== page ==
RNA expression analysis
Expression in rat tissues was evaluated using Rat Multiple Tissue cDNA panel I (Clontech, Mountain View, CA). Expression of FGF2, as well as the full length (fl) GFG, GFGΔ2, and GFGΔ2/3 isoforms of GFG was analyzed separately, with Rat β-actin as an internal control.
Primer sequences were as follows: FGF2 forward: 5'-GAGGAGTTGTGTCCATCAAG-3' and FGF2 reverse: 5'-GGCCTTCTGTCCAGGCCCCG-3' with a Ta of 60 C, and yielding a 230 bp fragment: GFG-fl forward: 5'-GCTCTTGCAGGCCGCCATTCAG-3'and GFG-fl reverse: 5'-AAATACGGCACCTGCAACCCCTA-3' with a Ta of 57 C, and yielding a 226 bp fragment; GFG-Δ2 forward: 5'-TCTTGCAGGGTGCCGTATTT-3' and GFG-Δ2 reverse: 5'-CGGCTGCAGGCGGCAGATCA-3' with a Ta of 57 C, and yielding a 260 bp fragment; GFG-Δ2/3 forward: 5'-TTGCAGGTTGAAAAACATGT-3' and GFG-Δ2/3 reverse: 5'-CGGCTGCAGGCGGCAGATCA-3' with a Ta of 53 C, and yielding a 202 bp fragment; and β-actin forward: 5'-TGGCCTTAGGGTTCAGAGGGG-3' and β-actin reverse: 5'-ATCGTGGGCCGCCCTAGGCA-3', with a Ta of 57 C, and yielded a 244 bp fragment.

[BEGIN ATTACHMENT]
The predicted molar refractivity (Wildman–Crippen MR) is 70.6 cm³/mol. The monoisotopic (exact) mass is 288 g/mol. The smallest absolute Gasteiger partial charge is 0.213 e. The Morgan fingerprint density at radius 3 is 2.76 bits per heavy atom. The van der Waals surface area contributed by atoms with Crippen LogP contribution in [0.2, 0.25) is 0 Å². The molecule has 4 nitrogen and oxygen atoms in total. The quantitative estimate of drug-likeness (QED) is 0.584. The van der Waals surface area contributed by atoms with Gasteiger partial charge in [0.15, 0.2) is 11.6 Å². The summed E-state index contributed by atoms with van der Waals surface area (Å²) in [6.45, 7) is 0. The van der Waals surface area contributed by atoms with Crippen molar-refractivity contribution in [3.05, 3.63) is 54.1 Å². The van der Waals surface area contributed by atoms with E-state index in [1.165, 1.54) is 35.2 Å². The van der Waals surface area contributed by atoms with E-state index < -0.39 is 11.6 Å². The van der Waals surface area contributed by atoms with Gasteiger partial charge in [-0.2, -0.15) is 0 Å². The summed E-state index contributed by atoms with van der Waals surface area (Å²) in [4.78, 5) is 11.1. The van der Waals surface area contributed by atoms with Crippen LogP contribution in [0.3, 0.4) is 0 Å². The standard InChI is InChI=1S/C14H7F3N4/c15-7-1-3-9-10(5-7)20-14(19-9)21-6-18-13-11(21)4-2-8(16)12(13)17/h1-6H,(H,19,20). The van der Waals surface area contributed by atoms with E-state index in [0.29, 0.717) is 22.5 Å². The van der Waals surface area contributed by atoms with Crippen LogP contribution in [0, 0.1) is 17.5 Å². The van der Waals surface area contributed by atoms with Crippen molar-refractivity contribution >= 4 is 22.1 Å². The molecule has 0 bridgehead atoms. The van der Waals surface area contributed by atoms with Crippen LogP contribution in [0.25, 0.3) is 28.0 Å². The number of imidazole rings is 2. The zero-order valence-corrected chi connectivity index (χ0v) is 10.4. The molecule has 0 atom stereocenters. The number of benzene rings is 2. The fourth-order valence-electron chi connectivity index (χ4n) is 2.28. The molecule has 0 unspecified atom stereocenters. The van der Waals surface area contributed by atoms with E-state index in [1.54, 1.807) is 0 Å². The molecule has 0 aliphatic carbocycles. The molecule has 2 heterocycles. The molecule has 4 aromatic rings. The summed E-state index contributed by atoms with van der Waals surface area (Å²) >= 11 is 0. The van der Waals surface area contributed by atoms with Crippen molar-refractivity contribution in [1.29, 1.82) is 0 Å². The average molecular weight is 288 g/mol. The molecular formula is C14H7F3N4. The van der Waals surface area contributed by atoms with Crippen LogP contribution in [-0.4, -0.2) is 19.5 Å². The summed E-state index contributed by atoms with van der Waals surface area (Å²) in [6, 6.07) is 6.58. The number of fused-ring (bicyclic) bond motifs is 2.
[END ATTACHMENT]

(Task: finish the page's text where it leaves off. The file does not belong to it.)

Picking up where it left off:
PCR amplification was carried out with an initial denaturation at 95 C, and 39 cycles of 95 C for 1 min, the product-specific Ta for 1 min, and 72 C for 1 min, and final elongation at 72 C for 10 min. Reactions were carried out in a 10 μL reaction volume, and used 1× Reaction Buffer, 0.4 mM dNTPs, 2.0 mM MgCl2 (Fermentas, Burlington, ON) for all except GFG-fl, FGF2, and β-actin, which contained 1.5 mM MgCl2, 0.8 μM each primer (Invitrogen, Burlington, ON), and 1.0 Unit of Taq DNA Polymerase (Fermentas, Burlington, ON), and 1.2 ng cDNA.